]. In the UK, NHS England specialised commissioning have agreed to fund objective adherence data capture across most adult English CF centres via the national Commissioning for Quality and Innovation (CQUIN) programme. A learning health system among these centres has been established (ISRCTN14464661) and is currently recruiting adults with CF in 19 out of the 28 UK centres. Therefore, understanding how to use objective adherence data as a quality indicator is an important and timely issue.
      Centre comparisons using adherence as a quality indicator rely on centres being confident that adherence measures are equally standardised, thus comparable between centres so that they accurately reflect the effective use of inhaled therapies within a centre. Though objective adherence data are accurate and reliable, robust comparison between centres also depends on how data are processed, analysed and reported. The ABC taxonomy for medication adherence recommends that adherence definitions should be clinically relevant and account for deviation that adversely influence the intended effects of medication regimen [
      • Vrijens B.
      • De Geest S.
      • Hughes D.A.
      • et al.
      A new taxonomy for describing and defining adherence to medications.
      ]. The Respiratory Effectiveness Group emphasises the importance of considering “successful medication adherence” holistically so that adherence levels reflect treatment effectiveness [
      • Braido F.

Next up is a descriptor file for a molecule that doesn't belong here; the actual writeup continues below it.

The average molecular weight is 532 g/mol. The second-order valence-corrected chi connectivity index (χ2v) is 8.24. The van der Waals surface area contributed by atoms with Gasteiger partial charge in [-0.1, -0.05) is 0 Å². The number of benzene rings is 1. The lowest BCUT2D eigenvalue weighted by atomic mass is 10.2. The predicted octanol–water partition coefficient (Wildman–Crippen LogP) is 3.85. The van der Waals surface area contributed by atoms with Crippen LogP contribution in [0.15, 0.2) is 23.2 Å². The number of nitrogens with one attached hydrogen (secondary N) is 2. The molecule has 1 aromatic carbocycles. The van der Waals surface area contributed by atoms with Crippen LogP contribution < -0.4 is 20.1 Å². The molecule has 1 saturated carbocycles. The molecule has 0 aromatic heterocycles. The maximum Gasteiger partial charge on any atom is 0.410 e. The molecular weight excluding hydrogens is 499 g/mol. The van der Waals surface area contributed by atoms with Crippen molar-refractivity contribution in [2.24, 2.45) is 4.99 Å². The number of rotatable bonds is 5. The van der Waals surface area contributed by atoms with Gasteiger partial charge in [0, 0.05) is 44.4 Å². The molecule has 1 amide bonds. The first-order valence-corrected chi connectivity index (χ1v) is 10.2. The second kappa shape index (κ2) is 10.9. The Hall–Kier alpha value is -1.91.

• Chrystyn H.
      • Baiardini I.
      • et al.
      "Trying, but failing" – the role of inhaler technique and mode of delivery in respiratory medication adherence.
      ]. In general, inadequate prescription of efficacious treatment (“therapeutic inertia”) is the second biggest cause of ineffective treatment after low adherence [
      • Allen J.D.
      • Curtiss F.R.
      • Fairman K.A.
      Nonadherence, clinical inertia, or therapeutic inertia?.
      ]. Therapeutic inertia is pertinent in CF because “treatment burden” is widely perceived to be a major barrier to adherence [
      • Narayanan S.
      • Mainz J.G.
      • Gala S.
      • Tabori H.
      • Grossoehme D.
      Adherence to therapies in cystic fibrosis: a targeted literature review.
      ]; with the result that treatment rationalisation or non-initiation of treatment can be one strategy that is adopted in the hope that a lowered treatment burden might promote greater engagement [
      • Geller D.E.
      • Madge S.
      Technological and behavioral strategies to reduce treatment burden and improve adherence to inhaled antibiotics in cystic fibrosis.
      ]. Another aspect of therapeutic inertia is appropriate inaction; such as treatment modifications due to medication intolerance, costs of medication, therapy being ineffective in the past and patient values/preference. Regardless of the reason(s) for excluding efficacious treatment(s) from an agreed prescription, there is the potential to reduce treatment effectiveness whilst inflating calculated adherence level unless there is standardisation against a normative adherence metric. For example, not initiating long-term inhaled antibiotics in a person with chronic Pseudomonas aeruginosa infection due to medication cost will result in a lowered denominator for calculating percent adherence and the resultant percent adherence is unlikely to reflect the effective utilisation of inhaled therapies (i.e. the denominator will be one daily dose instead of three daily doses assuming the person was already using dornase alfa and a twice daily inhaled antibiotic was not initiated). Adherence measures that incorporate treatment effectiveness are largely neglected in extant CF literature which tends to only report agreed adherence. Whilst agreed adherence is a valuable patient centred measure, its personalised nature undermines the standardisation required for centre comparison.
      Another limitation in extant literature is the use of convenience samples that ignores the group of people who are unwilling to share their data or who are not using any medication. People with the lowest adherence levels may be least willing to share their data [